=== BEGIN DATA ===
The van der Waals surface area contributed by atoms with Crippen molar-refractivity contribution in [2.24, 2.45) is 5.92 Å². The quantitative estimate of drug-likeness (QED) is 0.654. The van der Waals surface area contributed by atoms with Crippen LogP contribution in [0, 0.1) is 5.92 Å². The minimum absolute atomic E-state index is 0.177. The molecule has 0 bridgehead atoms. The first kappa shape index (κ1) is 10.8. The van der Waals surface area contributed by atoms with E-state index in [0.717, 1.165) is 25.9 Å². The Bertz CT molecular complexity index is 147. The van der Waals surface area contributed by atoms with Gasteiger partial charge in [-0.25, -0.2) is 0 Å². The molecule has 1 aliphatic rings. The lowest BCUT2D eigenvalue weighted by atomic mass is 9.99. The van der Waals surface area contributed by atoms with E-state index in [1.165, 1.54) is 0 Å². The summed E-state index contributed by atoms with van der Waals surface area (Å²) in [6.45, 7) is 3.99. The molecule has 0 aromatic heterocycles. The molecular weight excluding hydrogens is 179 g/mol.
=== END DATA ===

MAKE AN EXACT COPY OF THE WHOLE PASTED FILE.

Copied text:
The van der Waals surface area contributed by atoms with Crippen molar-refractivity contribution in [2.24, 2.45) is 5.92 Å². The quantitative estimate of drug-likeness (QED) is 0.654. The van der Waals surface area contributed by atoms with Crippen LogP contribution in [0, 0.1) is 5.92 Å². The minimum absolute atomic E-state index is 0.177. The molecule has 0 bridgehead atoms. The first kappa shape index (κ1) is 10.8. The van der Waals surface area contributed by atoms with E-state index in [0.717, 1.165) is 25.9 Å². The Bertz CT molecular complexity index is 147. The van der Waals surface area contributed by atoms with Gasteiger partial charge in [-0.25, -0.2) is 0 Å². The molecule has 1 aliphatic rings. The lowest BCUT2D eigenvalue weighted by atomic mass is 9.99. The van der Waals surface area contributed by atoms with E-state index in [1.165, 1.54) is 0 Å². The summed E-state index contributed by atoms with van der Waals surface area (Å²) in [6.45, 7) is 3.99. The molecule has 0 aromatic heterocycles. The molecular weight excluding hydrogens is 179 g/mol.